DATT 1939
Making Interactive New Media Art
Week 6

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// Skip down to: W6 Lecture Agenda / In Week 6 Lab / To do after week 6 lab... //


   Labs 3-4: w6 labs are on Thurs., Oct. 12
   ** Week 6 Lecture is Wed., Oct. 18 **
   Labs 1-2: w6 labs are on Wed., Oct. 18

In Lecture: A2, Procedural Rhetoric, JavaScript Intro

if they give you ruled paper, write the other way
- Juan Ramón Jiménez (Nobel prize-winning poet)

W6 Announcements:

  • The A1 must be submitted to the server by midnight on the day after your lab this week (week 6) on Oct. 13 (for labs 3 & 4) or Oct. 19 (for labs 1 & 2).

  • If you haven't already, please email your lab leader IF you are taking lateness for A1! Then, after your A1 is done and is up on the server, email them again to let them know they can mark it now.
    See the explanation for how assignment 1 lateness is calculated, if needed.

  • If anyone using PC computers is experiencing issues with the VPN client software, be aware that Frank (the lab technician) cannot troubleshoot this particular aspect of connecting to the server. Any issues getting the VPN client software working should be taken to IT Service Desk (http://itservicedesk.yorku.ca/).
    Once you can successfully establish a VPN connection using the Junos Pulse software, you should be able to log in to the DM server.

  • Are you getting this error? (viewing your A1 through your student work page):
    Forbidden
    You don't have permission to access /web/yourusername/datt1939/a1/ on this server.


    FIX THIS by fixing permissions problems with A1 files/folder WHILE YOU ARE IN LAB. You cannot fix permissions problems from home.

    You need to adjust permissions for things (.html pages, images, .css files) you've put onto the DM server. See the week 5 section of the Resources page


  • The 2nd Moodle quiz is week 7 at the beginning of lab (Oct. 19 for labs 3-4, Oct. 25 for labs 1-2)!

  • In week 6, we are forming A2 groups during labs. Be there, or have little to no say in whether you are designated individual or group for A2!
    If you missed week 6 lab, make sure you get in a group or settle your A2 G/I designation during week 7 lab!

  • Labs 3-4, you need to attend lecture next week, Wed. Oct. 25, but there is no lab next week on Thursday Oct. 26th.


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W6 Lecture Agenda:

  • Tips for Moodle Quiz 2 (which will be at the beginning of your week 7 lab)

  • Full Introduction of Assignment 2: Scripting Play

  • Processes based on Rules/Patterns, creatively expressed and represented:

    (sorting algorithms in dance, displayed in lecture)

  • Relevant Examples: A playful web experience, and a flow-based example of an art-game:



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In Week 6 Lab/Tutorial

  • Consider the Assigned Reading: part of Ian Bogost's "The Rhetoric of Video Games" (PDF)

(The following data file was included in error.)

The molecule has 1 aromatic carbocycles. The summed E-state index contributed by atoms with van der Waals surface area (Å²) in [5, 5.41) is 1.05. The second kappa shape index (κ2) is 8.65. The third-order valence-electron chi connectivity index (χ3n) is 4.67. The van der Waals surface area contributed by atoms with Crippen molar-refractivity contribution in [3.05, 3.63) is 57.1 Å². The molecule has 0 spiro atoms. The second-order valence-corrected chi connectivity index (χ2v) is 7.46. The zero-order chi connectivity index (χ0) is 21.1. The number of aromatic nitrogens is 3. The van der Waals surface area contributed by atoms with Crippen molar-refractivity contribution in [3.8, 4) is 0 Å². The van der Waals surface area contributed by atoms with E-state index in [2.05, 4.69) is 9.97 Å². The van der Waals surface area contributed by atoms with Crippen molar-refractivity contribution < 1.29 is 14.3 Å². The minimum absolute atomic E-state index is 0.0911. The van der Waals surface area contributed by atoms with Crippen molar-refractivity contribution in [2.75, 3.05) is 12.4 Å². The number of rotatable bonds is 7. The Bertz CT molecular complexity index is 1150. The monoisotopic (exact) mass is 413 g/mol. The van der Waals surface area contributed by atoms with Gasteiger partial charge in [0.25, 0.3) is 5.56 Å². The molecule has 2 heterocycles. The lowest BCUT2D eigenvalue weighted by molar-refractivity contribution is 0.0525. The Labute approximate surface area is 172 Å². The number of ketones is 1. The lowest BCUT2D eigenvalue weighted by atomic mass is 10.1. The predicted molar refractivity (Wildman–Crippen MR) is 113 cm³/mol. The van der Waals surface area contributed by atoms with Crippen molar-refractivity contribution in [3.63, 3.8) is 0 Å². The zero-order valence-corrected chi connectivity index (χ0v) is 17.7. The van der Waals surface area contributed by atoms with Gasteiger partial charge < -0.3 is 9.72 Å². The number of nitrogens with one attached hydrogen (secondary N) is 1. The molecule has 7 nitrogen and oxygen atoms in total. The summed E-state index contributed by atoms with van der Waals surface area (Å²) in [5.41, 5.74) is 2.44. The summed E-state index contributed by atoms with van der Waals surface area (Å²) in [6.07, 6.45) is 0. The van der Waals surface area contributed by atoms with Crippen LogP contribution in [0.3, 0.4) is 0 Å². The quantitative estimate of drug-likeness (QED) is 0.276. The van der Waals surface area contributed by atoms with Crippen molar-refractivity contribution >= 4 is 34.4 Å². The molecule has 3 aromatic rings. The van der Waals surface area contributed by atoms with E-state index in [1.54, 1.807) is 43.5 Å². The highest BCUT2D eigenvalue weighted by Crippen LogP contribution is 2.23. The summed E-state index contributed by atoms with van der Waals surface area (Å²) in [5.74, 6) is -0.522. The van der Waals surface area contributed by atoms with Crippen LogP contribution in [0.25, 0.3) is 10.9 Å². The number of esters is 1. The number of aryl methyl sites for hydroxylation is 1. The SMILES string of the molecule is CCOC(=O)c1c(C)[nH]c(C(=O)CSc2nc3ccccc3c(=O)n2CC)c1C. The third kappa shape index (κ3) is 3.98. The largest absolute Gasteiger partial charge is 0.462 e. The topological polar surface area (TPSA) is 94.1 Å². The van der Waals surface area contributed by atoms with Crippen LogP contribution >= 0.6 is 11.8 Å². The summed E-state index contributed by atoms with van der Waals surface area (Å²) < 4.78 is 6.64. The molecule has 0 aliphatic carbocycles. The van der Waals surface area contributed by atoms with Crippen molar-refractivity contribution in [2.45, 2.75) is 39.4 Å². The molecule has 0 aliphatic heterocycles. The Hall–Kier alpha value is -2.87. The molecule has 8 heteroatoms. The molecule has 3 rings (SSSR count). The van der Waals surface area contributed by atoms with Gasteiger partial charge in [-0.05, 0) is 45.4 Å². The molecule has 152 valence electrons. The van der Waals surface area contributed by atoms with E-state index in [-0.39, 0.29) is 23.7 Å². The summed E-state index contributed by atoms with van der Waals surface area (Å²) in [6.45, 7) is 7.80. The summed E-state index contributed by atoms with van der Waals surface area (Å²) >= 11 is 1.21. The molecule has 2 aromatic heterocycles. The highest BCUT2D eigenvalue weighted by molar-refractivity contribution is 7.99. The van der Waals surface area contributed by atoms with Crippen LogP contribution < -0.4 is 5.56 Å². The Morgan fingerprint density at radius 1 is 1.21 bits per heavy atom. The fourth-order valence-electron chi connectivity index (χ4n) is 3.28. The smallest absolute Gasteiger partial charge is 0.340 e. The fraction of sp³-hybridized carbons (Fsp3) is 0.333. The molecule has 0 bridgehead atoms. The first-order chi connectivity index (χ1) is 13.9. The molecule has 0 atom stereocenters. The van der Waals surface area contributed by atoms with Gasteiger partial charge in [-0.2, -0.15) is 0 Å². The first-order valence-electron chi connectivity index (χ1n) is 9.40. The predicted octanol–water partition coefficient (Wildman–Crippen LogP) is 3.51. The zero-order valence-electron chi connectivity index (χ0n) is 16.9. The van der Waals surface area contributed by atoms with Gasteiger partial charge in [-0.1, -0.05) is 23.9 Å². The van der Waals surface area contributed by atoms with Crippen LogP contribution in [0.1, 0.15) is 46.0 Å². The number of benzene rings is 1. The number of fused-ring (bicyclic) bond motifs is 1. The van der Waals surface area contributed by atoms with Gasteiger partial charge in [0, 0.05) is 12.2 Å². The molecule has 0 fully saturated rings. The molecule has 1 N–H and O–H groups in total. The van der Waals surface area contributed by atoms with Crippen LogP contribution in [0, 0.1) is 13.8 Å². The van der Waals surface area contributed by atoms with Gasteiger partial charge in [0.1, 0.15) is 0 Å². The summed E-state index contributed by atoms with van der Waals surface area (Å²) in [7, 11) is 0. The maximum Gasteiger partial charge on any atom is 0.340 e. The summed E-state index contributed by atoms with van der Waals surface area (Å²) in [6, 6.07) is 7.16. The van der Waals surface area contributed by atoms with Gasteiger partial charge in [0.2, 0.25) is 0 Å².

You should have read from the beginning to the heading "Ways of Using Procedural Rhetoric: Interrogating Ideology" (This stopping point is on page 12 in your pdf reader software, and on page 128 printed in the PDF chapter itself.)

    Discuss the following:

    • What is Katie Salen and Eric Zimmerman's definition of the term play?

    • "...imposing rules does not suffocate play, but makes it possible in the first place." (bottom of page 120, or 4 in the PDF reader)
      What does this mean? What possibilities come to mind?

    • How does Bogost link procedurality, representation, and play?

    • What does Janet Murray define as the four essential properties of digital artifacts?

    • Building on Murray's properties, what does Bogost state fundamentally separates computers from other media?

    • What is Procedural Rhetoric?

      • Why is it significant?

      • How does it work?

    • What principles from the chapter apply not only to video games but to interactive new media more broadly?

  • A2 Groups

    You have a chance to be designated either I (individual) or G (group) for Assignment 2.

    Each person with an I designation will create an A2 by themselves. People with a G (group) designation will create A2 in a group.
    (Tutorial leaders may use a simple algorithm for a random chance at one of five possible Individual designations, per lab, for A2. )

    To help form the G designations for A2, use the guide below (adjust based on number of students in tutorial without an I designation).

    A2 Groups should ideally consist of 3-4 people:
    (obviously, this does not apply to those with an I designation)

    Lab 1: 26 students
    Lab 2: 28 students
    Lab 3: 30 students
    Lab 4: 29 students

    (Updated Oct. 18, 2017)

    31 students in the lab:
    	31/3 = 10 groups of 3, 1 remainder |  31/4 = 7 groups of 4, 3 remainder
    
    30 students:
    	30/3 = 10 groups of 3              |  30/4 = 7 groups of 4, 2 remainder
    
    29 students:
    	29/3 = 9 groups of 3, 2 remainder  |  29/4 = 7 groups of 4, 1 remainder
    
    28 students:
    	28/3 = 9 groups of 3, 1 remainder  |  28/4 = 7 groups of 4
    
    27 students:
    	27/3 = 9 groups of 3               |  27/4 = 6 groups of 4, 3 remainder
    	
    26 students:
    	26/3 = 8 groups of 3, 2 remainder  |  26/4 = 6 groups of 4, 2 remainder